Not much different than writing in this window with the other stuff above it on the screen.

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yogi
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Re: Adaptive Advertising (again)

Post by yogi » 07 Mar 2019, 08:09

I must say that what you describe is pretty clever programming by Juno. LOL I think I understand the "trick" of using four widows instead of just one, but the ad had to be visible and not resized nonetheless. When I use Linux I replace the standard terminal with something called Terminator. This does exactly what you are describing but keeps it all within one frame. Thus I can split the terminal screen any number of ways and sizes and do two or more things at once. I can see that coming in handy when developing programs, but I seldom have a need for it. It's just cute and I like using it. :grin:

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Re: Adaptive Advertising (again)

Post by Kellemora » 07 Mar 2019, 11:32

When I was writing for Hachette, I tried using twin monitors so I could cut n paste and move things from one open file to the other I was working on. Although it is convenient, it also caused a few other headaches for me. I could still keep my main working screen the size I liked for writing, and had my working directives at the top of the other screen, and the outlines with editorial notes on the bottom of the other screen.
When I needed to research something by opening a new workspace and a browser, everything on the other screens would basically disappear because I was no longer in that workspace. OK, to fix that problem, instead of using another workspace, I would do like you guys using windows and drop the main page into the systray (lower panel on Linux) and open a new browser in the main window. This way the other two screens are still up on the other monitor. However, when you open a new browser this way, it may spread across both monitors or be undersized and you need to stop and resize the browser window.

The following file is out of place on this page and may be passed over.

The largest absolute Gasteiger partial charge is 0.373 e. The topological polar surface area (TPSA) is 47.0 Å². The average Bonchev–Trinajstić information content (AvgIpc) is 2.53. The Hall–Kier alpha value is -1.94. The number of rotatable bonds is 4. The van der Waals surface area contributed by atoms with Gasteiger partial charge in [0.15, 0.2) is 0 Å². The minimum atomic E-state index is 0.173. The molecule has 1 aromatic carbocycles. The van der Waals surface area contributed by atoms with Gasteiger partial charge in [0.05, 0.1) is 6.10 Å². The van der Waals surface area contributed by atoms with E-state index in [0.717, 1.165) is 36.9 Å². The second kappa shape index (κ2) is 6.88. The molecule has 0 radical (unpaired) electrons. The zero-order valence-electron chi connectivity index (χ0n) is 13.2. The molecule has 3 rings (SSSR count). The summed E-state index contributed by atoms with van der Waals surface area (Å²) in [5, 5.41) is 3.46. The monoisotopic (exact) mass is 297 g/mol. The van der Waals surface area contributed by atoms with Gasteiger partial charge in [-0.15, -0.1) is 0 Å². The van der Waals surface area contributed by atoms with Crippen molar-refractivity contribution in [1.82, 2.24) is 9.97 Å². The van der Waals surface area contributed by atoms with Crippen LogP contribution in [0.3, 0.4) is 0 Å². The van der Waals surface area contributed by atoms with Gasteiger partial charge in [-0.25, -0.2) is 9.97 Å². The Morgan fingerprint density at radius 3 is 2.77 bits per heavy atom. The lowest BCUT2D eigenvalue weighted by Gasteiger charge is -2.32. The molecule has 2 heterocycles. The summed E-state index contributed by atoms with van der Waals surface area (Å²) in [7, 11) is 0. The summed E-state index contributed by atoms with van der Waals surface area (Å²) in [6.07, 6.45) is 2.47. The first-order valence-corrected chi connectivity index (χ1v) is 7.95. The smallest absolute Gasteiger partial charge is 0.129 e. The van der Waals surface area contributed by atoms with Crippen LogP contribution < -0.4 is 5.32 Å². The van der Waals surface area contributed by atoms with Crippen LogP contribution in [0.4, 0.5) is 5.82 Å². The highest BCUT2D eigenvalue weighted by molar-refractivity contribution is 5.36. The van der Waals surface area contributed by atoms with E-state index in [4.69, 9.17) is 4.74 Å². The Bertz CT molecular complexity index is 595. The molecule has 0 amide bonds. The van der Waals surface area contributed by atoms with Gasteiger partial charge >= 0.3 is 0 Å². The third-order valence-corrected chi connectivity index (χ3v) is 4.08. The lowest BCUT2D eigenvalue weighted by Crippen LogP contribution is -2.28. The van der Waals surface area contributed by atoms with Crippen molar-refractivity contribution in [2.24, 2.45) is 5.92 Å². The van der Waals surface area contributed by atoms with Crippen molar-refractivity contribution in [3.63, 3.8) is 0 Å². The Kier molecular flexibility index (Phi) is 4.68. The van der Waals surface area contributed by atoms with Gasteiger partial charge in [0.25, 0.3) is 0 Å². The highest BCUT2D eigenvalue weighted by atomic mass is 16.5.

Great, got what I needed, I drop that into the systray and open the other browser, only to find by resizing the other browser window it affected this browser window, so I had to resize it back again now too.

This is why I prefer using separate computers, and not all of them are on the KVM switch, else I wouldn't see what is up on them while on another computer. It doesn't matter if I have to use the KVM to get off the page I'm working on to go do a little research, I can still see the old outlined and edited copy on the other computer screen. In some cases, rather than using another computer, especially if I know I'll be cutting and pasting, I will just jump over to a different workspace on my same computer as I'm doing my work. Using different workspaces only saves from opening and closing programs in the systray. How I left a program when I jumped to another workspace is how it will be when I jump back, only now I have the article I needed to cut n paste on the clipboard ready to use.

Having all of these features available to me on Linux has spoiled me greatly. I don't think I could function trying to use a Windows computer anymore. Linux is just too dang versatile!

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Re: Adaptive Advertising (again)

Post by yogi » 07 Mar 2019, 20:11

Windows has had the option for separate work spaces for quite a while. They did a lot of work to improve it in Windows 10 and I think it now would rival what you are doing on Linux. I'm not clear on how many work spaces you can have in Windows, and I'm pretty sure there is no limit in Linux. These work spaces are very useful in situations such as yours where you need the ability to switch between different desktop environments and not lose anything in the process. Copy and Paste between work spaces? Never gave that much thought, but it's probably possible. Widows 10 has multiple tiers in its clipboard so that you can scroll through the copy strings stored in your clipboard and paste what you want elsewhere. I can copy from the Windows host into my Linux VM with no trouble so that I'd think it would be a no brainer to do it within different Windows work spaces.

Foxfire browser has the option of opening each tab in a separate process. When you do that you can easily max out your CPU cycles if the tab count gets high enough. I'm certain, too, that when you open more than one instance of Foxfire each has its own thread. I can't see why one instance would have any baring on how the others are working. In effect it is indeed two different browsers when you have more than one instance going. It wasn't always that way.

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Re: Adaptive Advertising (again)

Post by Kellemora » 08 Mar 2019, 11:13

Don't you find it interesting that nearly every breakthrough feature pioneered by the Linux community has eventually been adopted by Mickey$oft and added to their system?